Fintech Report 2022: Malaysia Charts a New Path for Fintech GrowthJuly 18, 2022 0 comments
In Malaysia, regulators and policymakers are actively supporting the fintech industry by establishing a conducive regulatory environment, and through public–private partnerships.
This past year has seen Malaysia unveiling a number of regulatory developments and initiatives, paving the way for greater progress and growth in the fintech space.
The Fintech Report Malaysia 2022, produced by Fintech News Malaysia and sponsored by Merchantrade Money, VSure.life, GHL and pitchIN, gives an overview of the domestic fintech ecosystem, delving into the local fintech startup scene, the key developments observed over the past year, and the main trends emerging from the sector.
2022 has so far been an exciting year for the Malaysian fintech industry, building on booming customer adoption, favorable new regulations, and a five-year national digitalisation plan.
Bank Negara Malaysia (BNM) issued the Financial Sector Blueprint 2022-2026 in January, setting out the central bank’s development priorities for the financial sector over the next years and shared ambitions for an open data ecosystem, a national digital identity scheme, and real-time payment linkages.
The central bank also said it will finalise a regulatory framework for digital insurers and digital takaful operators in 2022, with an aim to license new digital players in 2023.
Malaysia has been exploring the merits of CBDCs since 2021, joining Project Dunbar last year to test the use of digital currencies for international settlements.
Besides an ambitious five-year development plan, 2022 also saw the announcement of Malaysia’s first digital banks. All five digital banking licensees are consortia comprising of at least one technology company. These new market entrants are expected to bring about a wave of innovation in the banking sector and help improve financial inclusion.
Malaysia’s five digital banks are currently undergoing a period of operational readiness that will be validated by BNM through an audit before being permitted to commence operations. This process may take between 12 to 24 months.
Overview of Malaysia’s Fintech Scene in 2022
These recent developments build on the successful year 2021 during which fintech innovation accelerated significantly amid increased demand for better and more inclusive financial services, an expanding startup scene, and rising funding levels.
In the first three quarters of 2021, fintech companies in Malaysia raised a record US$117 million in funding, surpassing 2020’s total of US$77 million by 52%, according to the Fintech in ASEAN 2021: Digital Takes Flight report by United Overseas Bank (UOB), released in November 2021.
BigPay’s US$ 100 million funding round accounted for a large chunk of Malaysia’s 2021 total funding. Despite setting a high record, Malaysia still lags behind its neighbours like Singapore, the Philippines, Vietnam, and Indonesia.
Data from BNM show that transactions through electronic payment channels increased by 30% in 2021, reaching over 7.2 billion transactions. Looking deeper at payment trends over the years, it is clear that the adoption of Internet banking and mobile banks has grown sharply since 2019, with Internet banking transactions rising from less than 500 million to more than 2 billion transactions in 2021, and mobile banking transactions rising from 489 million to 1.4 billion.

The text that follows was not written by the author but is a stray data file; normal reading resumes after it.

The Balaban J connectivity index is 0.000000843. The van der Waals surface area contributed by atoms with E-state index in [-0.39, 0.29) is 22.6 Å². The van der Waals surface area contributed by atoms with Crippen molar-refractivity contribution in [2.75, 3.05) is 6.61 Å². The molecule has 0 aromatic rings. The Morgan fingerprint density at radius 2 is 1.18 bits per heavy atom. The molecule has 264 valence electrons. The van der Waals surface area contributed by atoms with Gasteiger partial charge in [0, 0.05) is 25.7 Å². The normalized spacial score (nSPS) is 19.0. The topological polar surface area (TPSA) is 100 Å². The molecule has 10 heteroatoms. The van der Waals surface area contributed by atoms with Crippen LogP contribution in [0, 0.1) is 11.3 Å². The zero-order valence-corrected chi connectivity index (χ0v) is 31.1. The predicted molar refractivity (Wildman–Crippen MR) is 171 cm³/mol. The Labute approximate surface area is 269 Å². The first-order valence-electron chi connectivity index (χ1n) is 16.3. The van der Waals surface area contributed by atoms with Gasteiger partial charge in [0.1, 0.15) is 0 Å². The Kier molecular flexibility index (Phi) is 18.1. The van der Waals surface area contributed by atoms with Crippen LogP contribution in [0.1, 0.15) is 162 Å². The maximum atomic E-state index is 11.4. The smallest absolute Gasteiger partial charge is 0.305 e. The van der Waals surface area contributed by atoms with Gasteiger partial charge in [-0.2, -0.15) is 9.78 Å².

Buy now, pay later (BNPL) is another segment that witnessed strong traction in 2021. Singapore-headquartered hoolah, which provides BNPL arrangements in Malaysia, Hong Kong and the city-state, said growth was tremendous in 2021 with more than 400% user expansion and a doubling of repeat usage.
Similarly, its rival Atome, which operates in nine markets across Asia Pacific (APAC) including Malaysia, Indonesia and Vietnam, indicated seeing order volume grow by 100 times, while its merchant network grew by five times in the first half of 2021. Atome’s consumers are also soaring on a 20% monthly basis in terms of new application downloads and usage.
Research and Market, which studies retail trends, estimates that BNPL’s gross merchandise value reached US$287 million in 2021. That number is projected to grow by 109.5% on an annual basis to reach US$601.2 million this year.
Growing demand for BNPL arrangements in Malaysia has led to the entry of a handful of players in the market. Since 2021, at least 11 companies have launched BNPL offerings in Malaysia, our report shows. Six were introduced by homegrown Malaysian companies (Du-it, FavePay Later, Mr Pay Later, PaySlowSlow, myIOU and Paylater), four by Singaporean companies (SPayLater, Atome, PayLater by Grab and Ablr), and one by an Indian company (Pine Labs).
The exponential growth of BNPL arrangements and growing concerns over the potential risks to consumers have prompted regulators and policy makers in Malaysia to introduce new rules for the practice.
The Consumer Credit Act, which BNM, the Ministry of Finance and the Securities Commission Malaysia hope to have enacted this year, will seek to regulate all consumer credit activities, including BNPL arrangements, and mitigate the risks brought about by new schemes.
Malaysia Fintech Map 2022
Malaysia’s fintech sector grew by 27% in 2021 to 294 fintech companies. Payments still dominate the industry, with 60 companies, followed by lending (55), e-wallets (43), and insurtech (31).
Download the full Fintech Malaysia Report 2022 here
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